Monday, August 6, 2012

Job Satisfaction – Reflections from former lead prosthetist Anna Avakian

One of the things I’ve always loved about this field is that we get to make a tangible difference in peoples’ lives. Getting up, out of bed and into work can mean Ms. Smith gets to walk on her preparatory prosthesis for the first time or Mr. Jones will walk out of the office behind the wheelchair he arrived in. I love the joy that comes with making a difference.

Sometimes in life, we do not get to see first-hand the results of our efforts.

The first time I left Haiti at the end of August 2010, I knew the work started would continue. Vern Hostettler took over from me and I had the confidence that he would continue on in the training of the technicians and running of the clinic. But, a part of me was saddened that I wouldn’t get to see the results.

But, I did.

After Vern, followed Brandon Khoury, Chris Blades and Spencer Mion. Jay Tew also returned for a stint in early 2011. Last October I had the honor of returning to Klinik Hanger and seeing how far the efforts of so many had gone. The Haitian technicians: Alix, Tcho, Joel, and Cira were taking charge and almost running the clinic. When the patients arrived they would flock to the front, grab patient charts and escort the patients to the rooms to make a repair, take a new cast, or do a fitting. I watched in giddy satisfaction to see a clinic that needed very little of my help. Our education program has been a success – we not only have provided prosthetic care, but taught Haitians how to care for Haitians, creating a lasting impact. Those with limb loss in the Artibonite region of Haiti no longer have to take multiple tap-taps (a Haitian form of transportation) and struggle to get to Port-au-Prince to receive care. Mothers of children born in this area with a limb deficiency will no longer agonize over if their child will have a chance to walk, play, or kick a ball like other kids. And, in Deschapelles, amputees receive respect and excellent care to get them back to living. This care, for the most part, isn’t coming from a “blanc” but from another Haitian who speaks their language, knows their culture, and will be there for them for years to come.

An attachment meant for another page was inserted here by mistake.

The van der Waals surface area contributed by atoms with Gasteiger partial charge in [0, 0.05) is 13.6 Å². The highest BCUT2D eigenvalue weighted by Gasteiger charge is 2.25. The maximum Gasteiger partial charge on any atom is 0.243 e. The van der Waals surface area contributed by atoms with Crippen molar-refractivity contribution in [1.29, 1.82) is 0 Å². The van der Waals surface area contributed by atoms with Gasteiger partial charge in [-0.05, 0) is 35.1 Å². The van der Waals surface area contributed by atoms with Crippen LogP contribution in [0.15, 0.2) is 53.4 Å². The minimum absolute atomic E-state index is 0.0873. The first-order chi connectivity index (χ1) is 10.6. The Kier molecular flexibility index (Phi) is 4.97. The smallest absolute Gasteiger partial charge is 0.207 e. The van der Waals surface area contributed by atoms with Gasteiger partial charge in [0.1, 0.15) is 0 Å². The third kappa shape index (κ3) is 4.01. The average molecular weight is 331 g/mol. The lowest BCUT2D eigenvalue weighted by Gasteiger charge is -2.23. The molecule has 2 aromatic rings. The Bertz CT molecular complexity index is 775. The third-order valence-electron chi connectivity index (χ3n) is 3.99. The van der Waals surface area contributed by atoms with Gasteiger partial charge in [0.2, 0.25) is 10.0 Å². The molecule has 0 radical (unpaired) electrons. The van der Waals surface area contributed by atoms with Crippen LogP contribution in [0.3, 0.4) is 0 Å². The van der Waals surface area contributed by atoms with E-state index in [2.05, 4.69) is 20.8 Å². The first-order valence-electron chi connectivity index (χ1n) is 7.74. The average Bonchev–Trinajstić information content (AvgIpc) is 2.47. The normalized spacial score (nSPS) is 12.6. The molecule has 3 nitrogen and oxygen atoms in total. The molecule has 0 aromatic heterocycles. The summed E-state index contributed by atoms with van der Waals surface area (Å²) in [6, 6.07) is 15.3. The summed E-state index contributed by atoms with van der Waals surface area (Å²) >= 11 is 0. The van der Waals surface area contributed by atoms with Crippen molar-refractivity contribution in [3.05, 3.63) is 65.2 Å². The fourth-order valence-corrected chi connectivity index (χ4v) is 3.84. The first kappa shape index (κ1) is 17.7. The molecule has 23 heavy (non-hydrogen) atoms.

Talk about job satisfaction!

For each and every person who contributed and continues to contribute to the Hanger Ivan R. Sabel Foundation in Haiti, thank you for the impact and difference you’ve made!